Basic unit of discourse
rhetorical part: assertion, support, explanation
analogy: pull out your gun, load, aim and shoot
An assertion is like a gun. Anyone can pull one out and start waving it around. By itself, an assertion is an opinion, all talk, lots of fervent belief, but nothing else. To make it more persuasive, all you can do it raise your voice, wag the gun more wildly.
The support is the bullets. It’s what you load your gun with. A loaded gun is a lot more threatening. It can, potentially, do a lot more damage than the gun by itself.
However, to effectively communicate, you need to pull the trigger. No matter how good your gun and your bullets, you’re never going to hit your target unless you pull the trigger. Your target is your reader, and that’s a singular “reader”, on purpose. You cannot shoot everyone with a gun. It’s pretty much one at a time.
Same with an essay. Don’t try to write to “everyone”. Write to one specific person, one reader. You need to explain what you want your reader to get out of the evidence. Then it’s not just your opinion against someone else’s. It’s your substantiated, explained opinion, which is more persuasive and carries more weight than the opinions of those wagging their guns at each other.
- February 23 – First position paper
- March 16 – Second position paper
- March 30 – Third position paper
What is your party all about? The voters want to know.
For each of these three position papers, focus on one of your platform positions.
Rhetorical modes: definition, comparison, process
Length: at least 1,000 words.
Title: the name of your party followed a catchy expression of your platform position. For example, a platform position favoring social justice for mothers: Give Mom a Break!
The voters who would have put your party high on their list before they read the position paper.
Make them feel good. Your position paper will confirm for them that they made a wise choice supporting you.
The voters who could be persuaded to vote for you.
Make them think; give them a reason to favor you. Your position paper will tell them how to think about the evidence in such a way that they will be convinced to put your party higher on their list.
The voters who would have put you at the bottom of their list.
Make them uncomfortable; create cognitive dissonance. Your position paper will give them evidence that they may not know about or for which they have different evidence. Explain your evidence in such a way that they can at least respect your position. Your party will never be at the top of their list, so distinguish your party from the others at the bottom of their list.
To help the voters decide where to rank your party. This essay presents data, not an argument. Think like a scientist, not a lawyer. Inform the voters. Don’t try to persuade them.
Given that these essays are a minimum of 1,000 words, there’s only so much evidence that you can offer. That makes your Works Cited even more important for readers who want to learn more.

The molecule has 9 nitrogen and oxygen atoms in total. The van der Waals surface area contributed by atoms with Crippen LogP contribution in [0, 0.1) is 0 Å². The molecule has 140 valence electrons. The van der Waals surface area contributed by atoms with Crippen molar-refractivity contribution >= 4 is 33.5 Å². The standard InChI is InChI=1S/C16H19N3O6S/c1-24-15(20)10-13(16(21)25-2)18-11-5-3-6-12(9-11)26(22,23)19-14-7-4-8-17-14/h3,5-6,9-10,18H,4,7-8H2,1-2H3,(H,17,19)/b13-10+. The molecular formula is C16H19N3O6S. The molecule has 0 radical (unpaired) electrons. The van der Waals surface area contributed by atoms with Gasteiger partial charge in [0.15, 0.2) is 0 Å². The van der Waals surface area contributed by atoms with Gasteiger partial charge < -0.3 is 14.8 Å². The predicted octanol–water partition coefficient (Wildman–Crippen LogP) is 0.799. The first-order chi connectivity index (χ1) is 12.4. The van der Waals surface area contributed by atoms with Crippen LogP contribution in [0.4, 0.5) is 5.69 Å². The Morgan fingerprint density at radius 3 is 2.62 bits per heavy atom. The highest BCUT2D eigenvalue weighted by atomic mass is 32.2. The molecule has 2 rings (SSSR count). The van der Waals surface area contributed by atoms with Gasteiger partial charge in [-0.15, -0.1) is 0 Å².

All your claims should be the result of your thinking about relevant, valid evidence. Otherwise, don’t include the claim.
As always, use the unit of discourse, an introduction, and a conclusion. See the page on Essay structures.
As always, begin with a sentence or two designed to catch the voters’ attention. Look at the introduction as what you would say if an interested voter gave you 15 seconds to sum up what your party is all about as it focuses on this issue.
The body of the paper
Dominant rhetorical mode: definition
Gather all your data in this section. This section could easily be half of the whole position paper.
Use the data to define the problem or situation that your platform position is responding to. How big is it? How bad is it? Are there any natural experiments, that is, other countries or states that do it differently and whose outcomes are different. Use statistics and models, not expert opinion.
In this section, organize the data. Keep asking yourself “so what?” For example, so what that many Americans don’t have health insurance? To answer you can bring in data from countries that have universal health care and live longer, healthier lives than Americans.
Dominant rhetorical mode: compare/contrast
Examine related platform positions, especially those of other Factistan parties. You are explaining them, not arguing for or against them.
Explain your proposal. How and why will it improve the situation defined in the first section? How will your proposal be implemented? How much will it cost? How will it be paid for? Who will benefit? Who will be burdened?
Other rhetorical modes could work better for your content, but you should check with me first. Whatever modes you use, retain a firm control over it by using the introduction and the transitions between sections to lead the reader through your thinking.
Give a sense of closure to the essay by summarizing what you wrote in the body. Where the introduction was what you would say if you have only 15 seconds, the conclusion is what you would say after the voters gave you five minutes to listen to your analysis of the problems and solutions.
Follow the conventional MLA format for a Works Cited section.
What this essay is not
This position paper is not an argument. You are not presenting reasons why your proposal is a good idea. You are not countering the other side’s argument or their objections to yours. There are no sides here, only data and reasoning. You are not finding quotations from experts about data. You are finding data. No experts need get involved. Think for yourself!